More than 5,000 protesters surged through the center of Mongolia's capital to demand that parliament be dissolved and promised aid be handed out.
The largely peaceful rally was the biggest in Ulan Bator since July 2008 when five people were killed and more than 200 hurt in riots over alleged election fraud.
The protesters, many from rural areas and the slums of Ulan Bator, demanded that the government of the Mongolian People's Revolutionary Party and the Mongolian Democratic Party fulfill promises from the 2008 elections to crack down on graft and better distribute the country's mining wealth.
The two parties promised to share more of the country's natural wealth with the public through outright cash grants or through a fund similar to the Alaska Permanent Fund, which pays dividends to the state's residents from oil revenues.
Governments and opposition parties in the impoverished but resource-rich country tucked between China and Russia have argued for years over how to develop and share the benefits of the natural resources.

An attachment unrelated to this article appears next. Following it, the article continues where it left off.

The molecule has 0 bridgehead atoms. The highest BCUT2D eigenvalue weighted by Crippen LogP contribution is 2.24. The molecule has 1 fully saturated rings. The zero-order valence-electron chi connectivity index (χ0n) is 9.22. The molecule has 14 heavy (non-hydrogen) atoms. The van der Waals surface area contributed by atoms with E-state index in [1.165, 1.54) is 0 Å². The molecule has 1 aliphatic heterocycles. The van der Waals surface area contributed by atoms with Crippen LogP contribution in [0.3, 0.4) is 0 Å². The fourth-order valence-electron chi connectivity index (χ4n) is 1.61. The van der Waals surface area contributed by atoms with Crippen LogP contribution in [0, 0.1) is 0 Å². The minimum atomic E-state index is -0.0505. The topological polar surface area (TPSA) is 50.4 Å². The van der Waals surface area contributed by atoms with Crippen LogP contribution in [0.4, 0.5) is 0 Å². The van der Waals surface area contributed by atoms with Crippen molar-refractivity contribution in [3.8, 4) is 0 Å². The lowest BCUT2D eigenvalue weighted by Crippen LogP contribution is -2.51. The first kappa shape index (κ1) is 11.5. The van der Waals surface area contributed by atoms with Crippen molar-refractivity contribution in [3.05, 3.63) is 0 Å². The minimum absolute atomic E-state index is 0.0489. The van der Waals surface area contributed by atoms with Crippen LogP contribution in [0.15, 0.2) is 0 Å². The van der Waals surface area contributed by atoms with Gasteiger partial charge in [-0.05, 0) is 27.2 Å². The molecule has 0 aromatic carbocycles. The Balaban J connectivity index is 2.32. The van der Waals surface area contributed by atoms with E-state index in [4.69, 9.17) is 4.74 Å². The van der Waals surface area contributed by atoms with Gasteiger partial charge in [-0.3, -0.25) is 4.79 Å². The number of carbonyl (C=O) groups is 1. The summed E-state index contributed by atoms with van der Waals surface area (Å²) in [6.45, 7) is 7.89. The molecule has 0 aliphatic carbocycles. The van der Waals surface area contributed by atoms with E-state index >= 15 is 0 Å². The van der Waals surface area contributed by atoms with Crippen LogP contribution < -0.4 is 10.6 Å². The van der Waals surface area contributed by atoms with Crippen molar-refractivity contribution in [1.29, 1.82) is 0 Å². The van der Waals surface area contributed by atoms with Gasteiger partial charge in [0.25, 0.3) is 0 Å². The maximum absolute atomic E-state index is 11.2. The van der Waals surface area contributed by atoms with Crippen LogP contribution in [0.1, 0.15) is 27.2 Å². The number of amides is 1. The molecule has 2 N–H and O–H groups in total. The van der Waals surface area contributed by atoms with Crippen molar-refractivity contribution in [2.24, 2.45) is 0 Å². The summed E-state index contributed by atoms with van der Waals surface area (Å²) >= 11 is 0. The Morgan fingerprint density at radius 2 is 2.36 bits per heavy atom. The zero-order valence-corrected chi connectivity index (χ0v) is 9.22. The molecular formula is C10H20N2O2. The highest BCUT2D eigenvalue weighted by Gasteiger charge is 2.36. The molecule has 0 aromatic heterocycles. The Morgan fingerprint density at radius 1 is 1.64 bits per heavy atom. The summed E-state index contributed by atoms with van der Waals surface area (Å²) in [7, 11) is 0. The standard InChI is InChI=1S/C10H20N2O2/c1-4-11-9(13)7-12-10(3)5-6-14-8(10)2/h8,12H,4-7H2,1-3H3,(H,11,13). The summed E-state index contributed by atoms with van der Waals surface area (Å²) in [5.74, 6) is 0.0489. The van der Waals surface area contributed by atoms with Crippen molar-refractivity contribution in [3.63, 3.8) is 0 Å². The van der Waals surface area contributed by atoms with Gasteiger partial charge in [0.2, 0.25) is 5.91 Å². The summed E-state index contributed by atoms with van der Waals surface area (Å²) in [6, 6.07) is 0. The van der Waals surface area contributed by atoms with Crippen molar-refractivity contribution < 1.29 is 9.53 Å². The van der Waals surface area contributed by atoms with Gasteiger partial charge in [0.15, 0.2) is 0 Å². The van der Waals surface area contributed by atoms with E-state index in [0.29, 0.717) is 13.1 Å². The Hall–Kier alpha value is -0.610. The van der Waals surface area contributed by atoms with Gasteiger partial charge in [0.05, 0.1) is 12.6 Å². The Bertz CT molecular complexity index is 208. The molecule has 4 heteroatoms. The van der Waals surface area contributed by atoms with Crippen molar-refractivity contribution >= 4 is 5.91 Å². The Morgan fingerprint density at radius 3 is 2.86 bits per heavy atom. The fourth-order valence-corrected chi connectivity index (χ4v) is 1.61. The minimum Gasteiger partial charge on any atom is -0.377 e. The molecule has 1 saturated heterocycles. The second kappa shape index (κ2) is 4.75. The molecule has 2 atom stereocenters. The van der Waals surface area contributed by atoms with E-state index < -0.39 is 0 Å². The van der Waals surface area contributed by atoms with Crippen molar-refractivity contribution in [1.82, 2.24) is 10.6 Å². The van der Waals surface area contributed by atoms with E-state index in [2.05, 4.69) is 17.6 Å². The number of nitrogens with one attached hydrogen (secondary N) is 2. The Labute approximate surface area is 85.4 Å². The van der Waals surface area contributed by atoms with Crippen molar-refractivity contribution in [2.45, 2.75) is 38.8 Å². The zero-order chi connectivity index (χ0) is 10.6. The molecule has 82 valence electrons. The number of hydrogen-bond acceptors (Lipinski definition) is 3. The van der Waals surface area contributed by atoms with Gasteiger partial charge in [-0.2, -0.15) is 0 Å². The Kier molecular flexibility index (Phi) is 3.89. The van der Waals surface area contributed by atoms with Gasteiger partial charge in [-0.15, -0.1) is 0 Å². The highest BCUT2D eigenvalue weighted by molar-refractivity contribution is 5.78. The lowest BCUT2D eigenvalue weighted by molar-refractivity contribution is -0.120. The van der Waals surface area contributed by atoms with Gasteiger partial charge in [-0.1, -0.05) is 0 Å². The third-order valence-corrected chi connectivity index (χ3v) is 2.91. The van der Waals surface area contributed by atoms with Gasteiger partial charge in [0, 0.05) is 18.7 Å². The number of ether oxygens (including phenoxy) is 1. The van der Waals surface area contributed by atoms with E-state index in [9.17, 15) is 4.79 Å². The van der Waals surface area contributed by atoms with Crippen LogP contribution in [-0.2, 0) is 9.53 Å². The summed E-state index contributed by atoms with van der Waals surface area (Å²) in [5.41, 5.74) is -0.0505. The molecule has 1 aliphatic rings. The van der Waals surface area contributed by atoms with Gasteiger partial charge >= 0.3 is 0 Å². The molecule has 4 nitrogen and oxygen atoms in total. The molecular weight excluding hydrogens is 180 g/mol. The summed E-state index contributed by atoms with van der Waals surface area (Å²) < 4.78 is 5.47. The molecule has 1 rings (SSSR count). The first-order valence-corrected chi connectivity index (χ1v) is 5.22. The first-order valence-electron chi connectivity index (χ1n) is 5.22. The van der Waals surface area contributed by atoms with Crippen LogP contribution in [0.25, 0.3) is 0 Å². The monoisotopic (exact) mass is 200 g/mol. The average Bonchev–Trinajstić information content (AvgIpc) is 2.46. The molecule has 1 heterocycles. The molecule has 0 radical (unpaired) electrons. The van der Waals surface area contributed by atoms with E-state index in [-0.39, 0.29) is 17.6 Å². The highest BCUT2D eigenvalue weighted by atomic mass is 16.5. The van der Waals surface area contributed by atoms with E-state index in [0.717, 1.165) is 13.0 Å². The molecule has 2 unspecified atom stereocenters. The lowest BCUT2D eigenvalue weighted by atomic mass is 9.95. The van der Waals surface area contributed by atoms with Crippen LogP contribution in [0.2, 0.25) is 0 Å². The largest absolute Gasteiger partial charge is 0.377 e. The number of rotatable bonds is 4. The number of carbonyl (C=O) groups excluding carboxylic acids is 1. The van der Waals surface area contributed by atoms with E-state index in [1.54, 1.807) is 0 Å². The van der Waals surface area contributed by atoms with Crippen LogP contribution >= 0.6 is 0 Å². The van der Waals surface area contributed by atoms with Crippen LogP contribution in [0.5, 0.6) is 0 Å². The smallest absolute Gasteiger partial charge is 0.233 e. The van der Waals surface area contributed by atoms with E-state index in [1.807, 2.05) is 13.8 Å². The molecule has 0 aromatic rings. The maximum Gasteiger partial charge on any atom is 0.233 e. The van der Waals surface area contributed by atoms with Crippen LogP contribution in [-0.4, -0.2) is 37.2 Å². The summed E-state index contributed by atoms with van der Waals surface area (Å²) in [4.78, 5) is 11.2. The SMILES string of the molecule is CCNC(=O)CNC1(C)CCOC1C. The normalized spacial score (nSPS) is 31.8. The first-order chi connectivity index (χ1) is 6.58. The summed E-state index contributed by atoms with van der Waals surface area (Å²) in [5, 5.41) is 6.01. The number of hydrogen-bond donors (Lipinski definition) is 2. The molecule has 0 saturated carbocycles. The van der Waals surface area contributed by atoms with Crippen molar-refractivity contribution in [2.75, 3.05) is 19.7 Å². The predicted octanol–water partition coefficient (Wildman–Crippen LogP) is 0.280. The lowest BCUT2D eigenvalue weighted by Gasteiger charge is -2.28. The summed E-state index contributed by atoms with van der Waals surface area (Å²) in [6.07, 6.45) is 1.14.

"Since both parties lied to the Mongolian people, they have no moral right to sit in the parliament," said Uyanga Gantomor, an activist and one of the protest's organizers. She said if the government failed to respond in 72 hours, the protests would enter the "next stage against the corrupt authorities," though she would not say what actions would be taken.
Mongolian media put the number of protesters at more than 5,000. Police declined to give an estimate.
Uyanga called for the government to correct persisting unfairness, saying that 40 percent of Mongolia's 2.7 million people live in poverty, a lingering problem since the country shook off communism nearly two decades ago.
Poverty is likely to worsen after the coldest winter in three decades killed 4.5 million herd animals, about 10 percent of the country's total. Some dispirited herders have in recent weeks streamed into Ulan Bator looking for work or government aid and further straining the city's already stressed social services.
City officials banned the sale of alcohol on Monday, hoping to avoid the drunkenness that some say contributed to the 2008 election violence.
Protesters, some of whom wore blue Buddhist prayer scarves, also called for the cancellation of a recently passed mine investment agreement.
Last August, Mongolian lawmakers voted to phase out a windfall profits tax in 2011, removing the last obstacle to a deal with Rio Tinto Ltd. and Canada's Ivanhoe Mines Ltd. to develop the Oyu Tolgoi gold and copper mine in the Gobi desert. The tax was enacted in 2006 at a time of surging metals prices, but miners said it made tax rates too uncertain and would discourage investment.